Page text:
Keeping it real

I often wondered, when I was a young man going to concert, what it took for the huge bands I saw to get the crowd going. Everything seemed magic: the music was great, the performance was energetic, the sound was impeccable and the crowd, oh Man! the crowd was with them heart and soul. We were on our feet, lapping it up, completely absorbed by the experience.

But, how did they do it?

Well, now that I am on stage singing and directing a band, and trying to get people on our boat, I can tell you that it is not an easy task. The hardest part is keeping them under the charm. Once we have people’s attention (and that part is already a challenge), we have to be very careful.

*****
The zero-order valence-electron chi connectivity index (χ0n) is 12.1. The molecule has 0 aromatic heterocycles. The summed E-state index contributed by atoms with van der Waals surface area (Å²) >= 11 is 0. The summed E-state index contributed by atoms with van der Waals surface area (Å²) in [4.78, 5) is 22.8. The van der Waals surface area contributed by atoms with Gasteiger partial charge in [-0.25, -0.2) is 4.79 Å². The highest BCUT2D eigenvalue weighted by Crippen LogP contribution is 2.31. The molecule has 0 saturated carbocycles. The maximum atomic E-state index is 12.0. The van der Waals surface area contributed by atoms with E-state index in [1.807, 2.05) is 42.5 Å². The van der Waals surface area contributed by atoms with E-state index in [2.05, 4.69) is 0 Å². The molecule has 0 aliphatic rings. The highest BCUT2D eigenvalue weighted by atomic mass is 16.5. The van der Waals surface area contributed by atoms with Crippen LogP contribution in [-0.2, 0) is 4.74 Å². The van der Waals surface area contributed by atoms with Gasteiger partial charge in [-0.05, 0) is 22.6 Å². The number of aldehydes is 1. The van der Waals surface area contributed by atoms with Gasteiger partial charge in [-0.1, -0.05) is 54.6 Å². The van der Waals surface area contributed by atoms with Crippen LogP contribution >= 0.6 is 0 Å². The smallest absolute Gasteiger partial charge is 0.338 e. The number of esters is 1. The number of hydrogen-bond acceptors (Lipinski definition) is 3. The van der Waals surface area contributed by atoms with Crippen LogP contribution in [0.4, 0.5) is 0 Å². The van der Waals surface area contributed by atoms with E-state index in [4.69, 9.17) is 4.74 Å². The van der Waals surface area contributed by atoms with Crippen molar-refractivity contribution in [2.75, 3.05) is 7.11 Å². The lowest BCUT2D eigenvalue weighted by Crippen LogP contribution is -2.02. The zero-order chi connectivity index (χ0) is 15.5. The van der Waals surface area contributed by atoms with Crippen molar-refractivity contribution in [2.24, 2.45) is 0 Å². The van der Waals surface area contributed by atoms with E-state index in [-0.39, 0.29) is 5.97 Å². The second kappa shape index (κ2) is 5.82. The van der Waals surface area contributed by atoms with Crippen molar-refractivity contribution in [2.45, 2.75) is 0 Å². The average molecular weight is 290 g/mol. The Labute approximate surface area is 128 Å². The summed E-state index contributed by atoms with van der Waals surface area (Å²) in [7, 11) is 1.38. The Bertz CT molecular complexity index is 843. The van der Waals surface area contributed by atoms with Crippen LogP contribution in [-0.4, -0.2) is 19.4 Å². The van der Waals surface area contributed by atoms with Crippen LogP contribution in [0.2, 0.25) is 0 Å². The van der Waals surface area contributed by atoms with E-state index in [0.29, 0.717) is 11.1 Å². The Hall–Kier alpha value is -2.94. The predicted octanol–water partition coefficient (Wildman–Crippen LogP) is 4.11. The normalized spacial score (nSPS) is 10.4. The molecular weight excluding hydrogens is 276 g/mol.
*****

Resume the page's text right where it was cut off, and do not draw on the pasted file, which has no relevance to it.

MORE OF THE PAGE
For example, the crowd cannot get to us.

Let’s suppose that people really are into what we are doing. And we throw a high energy number and they go crazy and start singing along and dancing and having an incredibly great time. Well,good for us! But now we need to have some discipline and stay the course. The singer cannot start screeching and hollering, the drummer can’t beat the drums loud and bash his way through the songs, the guitar player can’t actually go to eleven. A lot of the music has to remain the same: controlled, precise, harmonious. If people see that you are trying too hard, they might cool down and live you with your mess. Ouch!

One of the key is to trust the person in your band that reads the crowd the best. In the little family band I am part of, my daughter is that person. She sees what my son and I do not perceive. And she’s building very fast, a lot of tools to sharpen those senses. That’s why, on stage, she’s the leader of the band. She’s the electrical conductor between us and the people we perform for. I admire her for that. And I also know that if she keeps developing those tools, she will have a job for life: we need musicians that are entertainers.